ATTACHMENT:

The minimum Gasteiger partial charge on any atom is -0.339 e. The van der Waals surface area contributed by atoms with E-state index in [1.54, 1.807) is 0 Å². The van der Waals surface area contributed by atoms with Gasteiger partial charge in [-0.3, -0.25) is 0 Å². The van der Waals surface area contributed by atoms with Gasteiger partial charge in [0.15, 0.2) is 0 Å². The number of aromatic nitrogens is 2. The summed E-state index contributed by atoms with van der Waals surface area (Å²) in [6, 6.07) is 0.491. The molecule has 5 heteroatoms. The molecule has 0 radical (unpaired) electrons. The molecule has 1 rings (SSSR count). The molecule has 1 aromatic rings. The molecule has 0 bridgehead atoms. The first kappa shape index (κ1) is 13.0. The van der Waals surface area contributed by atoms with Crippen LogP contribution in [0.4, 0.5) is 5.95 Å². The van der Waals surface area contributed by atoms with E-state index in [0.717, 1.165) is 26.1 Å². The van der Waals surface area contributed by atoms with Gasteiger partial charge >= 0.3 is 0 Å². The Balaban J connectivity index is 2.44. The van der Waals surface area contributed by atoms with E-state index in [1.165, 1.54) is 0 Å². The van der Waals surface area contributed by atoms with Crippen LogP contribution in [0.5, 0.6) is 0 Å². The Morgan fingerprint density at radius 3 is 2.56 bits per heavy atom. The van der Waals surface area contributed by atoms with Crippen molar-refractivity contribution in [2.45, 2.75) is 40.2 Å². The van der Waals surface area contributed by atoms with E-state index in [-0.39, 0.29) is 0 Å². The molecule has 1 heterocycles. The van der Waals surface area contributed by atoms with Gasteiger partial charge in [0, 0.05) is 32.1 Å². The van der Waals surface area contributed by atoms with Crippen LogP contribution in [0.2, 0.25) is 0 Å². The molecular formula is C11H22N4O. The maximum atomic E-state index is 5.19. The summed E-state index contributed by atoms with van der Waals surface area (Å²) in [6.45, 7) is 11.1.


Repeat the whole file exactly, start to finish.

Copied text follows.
The minimum Gasteiger partial charge on any atom is -0.339 e. The van der Waals surface area contributed by atoms with E-state index in [1.54, 1.807) is 0 Å². The van der Waals surface area contributed by atoms with Gasteiger partial charge in [-0.3, -0.25) is 0 Å². The van der Waals surface area contributed by atoms with Gasteiger partial charge in [0.15, 0.2) is 0 Å². The number of aromatic nitrogens is 2. The summed E-state index contributed by atoms with van der Waals surface area (Å²) in [6, 6.07) is 0.491. The molecule has 5 heteroatoms. The molecule has 0 radical (unpaired) electrons. The molecule has 1 rings (SSSR count). The molecule has 1 aromatic rings. The molecule has 0 bridgehead atoms. The first kappa shape index (κ1) is 13.0. The van der Waals surface area contributed by atoms with Crippen LogP contribution in [0.4, 0.5) is 5.95 Å². The van der Waals surface area contributed by atoms with E-state index in [0.717, 1.165) is 26.1 Å². The van der Waals surface area contributed by atoms with Gasteiger partial charge >= 0.3 is 0 Å². The Balaban J connectivity index is 2.44. The van der Waals surface area contributed by atoms with E-state index in [1.165, 1.54) is 0 Å². The van der Waals surface area contributed by atoms with Crippen LogP contribution in [0.5, 0.6) is 0 Å². The Morgan fingerprint density at radius 3 is 2.56 bits per heavy atom. The van der Waals surface area contributed by atoms with Crippen molar-refractivity contribution in [2.45, 2.75) is 40.2 Å². The van der Waals surface area contributed by atoms with E-state index in [-0.39, 0.29) is 0 Å². The molecule has 1 heterocycles. The van der Waals surface area contributed by atoms with Gasteiger partial charge in [0, 0.05) is 32.1 Å². The van der Waals surface area contributed by atoms with Crippen LogP contribution in [0.2, 0.25) is 0 Å². The molecular formula is C11H22N4O. The maximum atomic E-state index is 5.19. The summed E-state index contributed by atoms with van der Waals surface area (Å²) in [6.45, 7) is 11.1.